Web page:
Noisey Vs. MetalSucks

Noisey Vs. MetalSucks: Metal Can Never Be Too Extreme

  • Axl Rosenberg

Welcome to Noisey Vs. MetalSucks, a bi-weekly column in which the staff of Noisey and the staff of MetalSucks will engage in vigorous academic debate concerning some of extreme music’s most relevant topics of the day. For this week’s edition, MetalSucks’ own Axl Rosenberg does battle with Noisey’s Jon Wiederhorn on the subject of whether or not metal can ever be TOO extreme. Read Axl’s position below, then head over to Noisey to check out Jon’s counter-argument. Enjoy!

The way I see, there are sides from which this issue must be tackled:


No, lyrics absolutely cannot ever get too extreme. To quote the perpetually-wise South Park, “Either everything’s okay to make fun of, or nothing is.” To that same end — either everything’s okay for lyrical subject matter, or nothing is. For better or worse, that’s how freedom of speech works, because the subject of what is or is not offensive to say is a completely subjective one. Of course, it’s your right to be offended by certain lyrics, but that doesn’t mean that the bands can’t write ’em.

Besides, it’s not as though metal fans are taking these lyrics serious en masse. Remember how shocked we were when someone’s throat was slit at that Deicide show a couple of weeks back? That’s because such acts of abhorrent real-life violence at a death metal show are actually very unusual. In his book Fargo Rock City, Chuck Klosterman asserts that these morbid lyrics provide a healthy outlet for people who tend to fixate on death and violence, and I think he’s right. They may seem monstrous on stage and their lyrics may come across as depraved, but half the world’s most revered death metal musicians are total pussycats.

So what argument is there to be made that metal’s lyrics can get out of hand? There isn’t one!

Which brings us to —


If you ever read Albert Mudrian’s amazing book about the formation of death metal and grindcore, you will read some variation on this quote at least fifteen times: “We just wanted to make the fastest, loudest music we could.” Such was the motivation for the young dudes in bands like Napalm Death, Death, and other bands that have slightly-less-direct references to death in their name… and, eventually, black metal bands began to respond to what they felt was a lack of appropriate extremity in metal music. So while such mission statements may seem both naive and immature, that doesn’t change the fact that such mission statements changed and influenced the music we love forever, and, many of us would argue, ultimately for the better.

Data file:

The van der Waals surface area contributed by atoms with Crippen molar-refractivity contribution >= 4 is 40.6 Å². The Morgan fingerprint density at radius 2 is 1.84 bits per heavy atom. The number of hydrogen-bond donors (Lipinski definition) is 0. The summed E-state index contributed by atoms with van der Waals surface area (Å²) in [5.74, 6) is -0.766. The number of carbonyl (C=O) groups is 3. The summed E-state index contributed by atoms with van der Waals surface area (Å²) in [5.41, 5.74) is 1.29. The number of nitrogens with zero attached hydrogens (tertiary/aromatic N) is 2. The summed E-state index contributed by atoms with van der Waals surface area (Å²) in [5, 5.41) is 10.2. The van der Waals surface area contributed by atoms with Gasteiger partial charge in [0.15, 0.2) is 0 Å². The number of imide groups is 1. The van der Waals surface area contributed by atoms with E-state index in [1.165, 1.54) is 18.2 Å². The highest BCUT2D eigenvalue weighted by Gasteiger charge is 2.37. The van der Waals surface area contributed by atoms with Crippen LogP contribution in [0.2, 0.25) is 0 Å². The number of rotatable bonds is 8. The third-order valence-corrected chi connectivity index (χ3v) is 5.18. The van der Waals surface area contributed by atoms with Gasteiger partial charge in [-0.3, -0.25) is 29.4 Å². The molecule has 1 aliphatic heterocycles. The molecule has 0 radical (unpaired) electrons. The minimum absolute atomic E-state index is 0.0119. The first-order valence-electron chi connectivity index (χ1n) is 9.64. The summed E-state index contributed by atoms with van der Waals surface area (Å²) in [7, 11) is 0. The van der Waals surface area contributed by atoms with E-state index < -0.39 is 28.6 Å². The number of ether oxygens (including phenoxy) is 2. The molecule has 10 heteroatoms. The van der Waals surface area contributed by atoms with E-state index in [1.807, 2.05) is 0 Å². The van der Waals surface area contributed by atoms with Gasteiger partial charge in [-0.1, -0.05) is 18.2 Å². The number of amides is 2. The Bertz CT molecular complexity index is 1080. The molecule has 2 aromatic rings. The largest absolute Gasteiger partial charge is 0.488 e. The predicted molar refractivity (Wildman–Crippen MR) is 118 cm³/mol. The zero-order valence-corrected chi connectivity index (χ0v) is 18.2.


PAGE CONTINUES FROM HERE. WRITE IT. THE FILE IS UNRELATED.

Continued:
And metal has only kept going: I doubt that the Buffalo teenagers who started Cannibal Corpse could ever have foreseen bands like Portal and Psyopus, bands that push the limits of what music is and can be, and bands whose work will very quickly clear a room full of respectable squares.

Now, again: I’m not saying you have to like every band that takes extreme extreminess to the next level. I totally understand why some people don’t like bands such as Anaal Nathrakh and Graf Orlock; their music is, by its very design, a challenging listen, perhaps even an acquired taste, and almost certainly the kind of thing for which one has to be in the mood. (The word “niche” almost feels like an understatement.) But metal HAS to keep asking “What’s next?”, or it will grow stagnant. Somewhere in the world right now there’s a kid listening to Decapitated and thinking “Man, this stuff is too melodic!”, and someday, that kid is going to start a band that could take metal to the next level, that could, in effect, be the next Decapitated.

Finally, we must consider —


metal can never be too extreme

Extreme are awesome. They’re talented musicians who can write great songs and incorporate a wide range of elements which make their music seem fun and fresh even more than two decades after their heyday. And Nuno Bettencourt is a guitar god in every sense of that title — there’s a reason the Rihannas of the world pay him the big bucks to record and tour with them. Young, up and coming bands don’t have to sound like Extreme to learn from Extreme. Simply put: no, metal can never get too Extreme.

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